Europe Since 1945 (Revision 1)
Delivery Mode: Individualized study online
Area of Study: Humanities
Prerequisite: None; but HIST 216 and HIST/GLST 367 are strongly recommended.
Precluded Course: HIST 384. (GLST 384 is a cross-listed course—a course listed under 2 different disciplines—HIST 384. GLST 384 may not be taken for credit by students who have obtained credit for HIST 384).
GLST 384 has a Challenge for Credit option.
This course provides students with a broad survey of the political, economic, social, cultural and intellectual history of Europe from the end of the Second World War to the early years of the twenty-first century. How did Europe recover from the devastation of the Second World War? Why was the United States of America so involved in the affairs of postwar Europe? How did the Soviet Union achieve hegemony in Eastern Europe? What was the Cold War? Why was there a social and cultural revolution in the 1960s? What political and economic conditions brought about the establishment of the European Union? Why had Communism and the Soviet Union disappeared by the early 1990s? These and other searching questions are explored through a mix of primary and secondary readings.
- Unit 1: War's End: Deliverance or Discord?
- Unit 2: Aftermath: The Division of Germany and the Rebuilding of Europe
- Unit 3: Beginnings: The Onset of the Cold War, the Expansion of the Soviet Empire, and the Creation of the Two Germanies
- Unit 4: The Cultural Condition of the Old Europe and the Economic Promise of the New Europe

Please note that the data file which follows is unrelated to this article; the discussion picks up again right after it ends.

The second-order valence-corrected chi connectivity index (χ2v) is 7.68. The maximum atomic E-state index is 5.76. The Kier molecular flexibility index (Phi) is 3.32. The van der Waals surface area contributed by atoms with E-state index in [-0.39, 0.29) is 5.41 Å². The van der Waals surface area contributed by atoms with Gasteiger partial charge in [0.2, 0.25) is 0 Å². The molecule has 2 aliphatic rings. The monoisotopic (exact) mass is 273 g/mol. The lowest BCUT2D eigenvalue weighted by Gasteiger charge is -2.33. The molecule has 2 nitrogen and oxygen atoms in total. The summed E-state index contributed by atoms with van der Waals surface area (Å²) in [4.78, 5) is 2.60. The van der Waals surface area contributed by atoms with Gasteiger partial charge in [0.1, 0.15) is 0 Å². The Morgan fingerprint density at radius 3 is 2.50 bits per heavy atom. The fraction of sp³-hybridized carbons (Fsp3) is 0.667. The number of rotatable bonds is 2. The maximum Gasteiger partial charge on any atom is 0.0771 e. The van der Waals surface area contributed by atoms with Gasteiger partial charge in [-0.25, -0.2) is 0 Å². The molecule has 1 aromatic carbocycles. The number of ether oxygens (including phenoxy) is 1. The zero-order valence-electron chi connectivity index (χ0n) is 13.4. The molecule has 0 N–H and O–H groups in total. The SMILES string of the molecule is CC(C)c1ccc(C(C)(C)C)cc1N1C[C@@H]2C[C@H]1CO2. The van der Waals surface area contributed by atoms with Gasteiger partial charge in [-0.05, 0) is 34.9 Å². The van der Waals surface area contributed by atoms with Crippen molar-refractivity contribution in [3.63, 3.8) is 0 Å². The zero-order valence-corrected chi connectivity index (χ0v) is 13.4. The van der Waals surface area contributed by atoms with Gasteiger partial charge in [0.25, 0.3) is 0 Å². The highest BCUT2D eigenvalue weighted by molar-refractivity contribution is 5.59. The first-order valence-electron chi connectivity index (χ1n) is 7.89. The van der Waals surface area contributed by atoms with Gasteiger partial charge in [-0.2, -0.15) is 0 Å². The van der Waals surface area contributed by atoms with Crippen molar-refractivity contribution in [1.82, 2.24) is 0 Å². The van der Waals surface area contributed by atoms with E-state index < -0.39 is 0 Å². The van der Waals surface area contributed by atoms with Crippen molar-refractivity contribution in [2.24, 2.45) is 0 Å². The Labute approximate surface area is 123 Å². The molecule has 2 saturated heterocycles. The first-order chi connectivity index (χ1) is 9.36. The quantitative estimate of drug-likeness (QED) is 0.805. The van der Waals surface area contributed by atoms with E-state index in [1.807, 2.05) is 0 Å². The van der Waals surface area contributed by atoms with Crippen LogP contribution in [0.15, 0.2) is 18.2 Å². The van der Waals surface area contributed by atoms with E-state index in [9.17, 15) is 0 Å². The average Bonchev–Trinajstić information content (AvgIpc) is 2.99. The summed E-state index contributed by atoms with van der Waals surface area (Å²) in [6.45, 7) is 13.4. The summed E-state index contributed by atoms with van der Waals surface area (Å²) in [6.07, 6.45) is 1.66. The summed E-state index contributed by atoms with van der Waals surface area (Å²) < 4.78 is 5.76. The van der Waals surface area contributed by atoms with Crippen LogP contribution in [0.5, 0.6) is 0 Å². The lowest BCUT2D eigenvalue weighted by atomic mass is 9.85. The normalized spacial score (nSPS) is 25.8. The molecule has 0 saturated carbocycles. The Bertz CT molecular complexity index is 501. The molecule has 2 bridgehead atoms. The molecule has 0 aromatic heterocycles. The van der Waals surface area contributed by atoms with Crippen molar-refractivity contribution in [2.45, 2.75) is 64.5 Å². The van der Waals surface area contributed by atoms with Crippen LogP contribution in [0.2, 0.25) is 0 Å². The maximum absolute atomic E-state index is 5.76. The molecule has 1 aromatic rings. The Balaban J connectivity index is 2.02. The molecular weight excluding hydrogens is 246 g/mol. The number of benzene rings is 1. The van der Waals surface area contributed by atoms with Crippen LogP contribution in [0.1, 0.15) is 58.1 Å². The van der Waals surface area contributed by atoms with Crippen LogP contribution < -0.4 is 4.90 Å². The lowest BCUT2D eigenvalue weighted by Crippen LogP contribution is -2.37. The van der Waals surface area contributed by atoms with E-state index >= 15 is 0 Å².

- Unit 5: Advances and Retreats: The Revival of Adenauer's West Germany, End of Empire for the United Kingdom and France, and the Soviet Invasion of Hungary
- Unit 6: Affluence and Alienation: From Economic Prosperity and Consumerism to Social and Cultural Revolution in Western Europe
- Unit 7: Radical Politics and Social Dissent: From the Paris-Sorbonne to Prague Spring
- Unit 8: Recession, the Red Army Faction, the Red Brigades, and the Rapprochement Between the Two Germanies
- Unit 9: Changing Western Europe: Thatcher's United Kingdom, Mitterrand's France, and the Expanding European Community
- Unit 10: Changing Eastern Europe: Gorbachev's Revolution and the Erosion of Soviet Authority
- Unit 11: Endings: The Reunification of the Two Germanies, the Collapse of the Soviet Union, the End of the Cold War, and the Disintegration of Yugoslavia
- Unit 12: A New Century and New European Problems
- Unit 13: The Future of Europe
|Discussion Forums Questions||Assignment 1||Assignment 2||Assignment 3||Final Examination||Total|
The final examination for this course must be taken online with an AU approved exam invigilator at an approved invigilation centre. It is your responsibility to ensure your chosen invigilation centre can accommodate online exams. For a list of invigilators who can accommodate online exams, visit the Exam Invigilation Network.
To learn more about assignments and examinations, please refer to Athabasca University's online Calendar.
Blair, Alasdair. The European Union since 1945, 2nd ed. Harlow, UK: Pearson Education Limited, 2010.
Fowkes, Ben. Eastern Europe 1945-1969: From Stalinism to Stagnation. Harlow, UK: Pearson Education Limited, 2000.
Gökay, Bülent. Eastern Europe since 1970. Harlow, UK: Pearson Education Limited, 2001.
Judt, Tony. Postwar: A History of Europe Since 1945. New York: Penguin, 2005.
The course materials include two study guides and a reading file.
The Challenge for Credit process allows students to demonstrate that they have acquired a command of the general subject matter, knowledge, intellectual and/or other skills that would normally be found in a university level course.
Full information for the Challenge for Credit can be found in the Undergraduate Calendar.
|Part I: Exam||Part II: Exam||Total|
Undergraduate Challenge for Credit Course Registration Form
Athabasca University reserves the right to amend course outlines occasionally and without notice. Courses offered by other delivery methods may vary from their individualized-study counterparts.
Revision 1, June 16, 2011
Updated May 16 2016 by SAS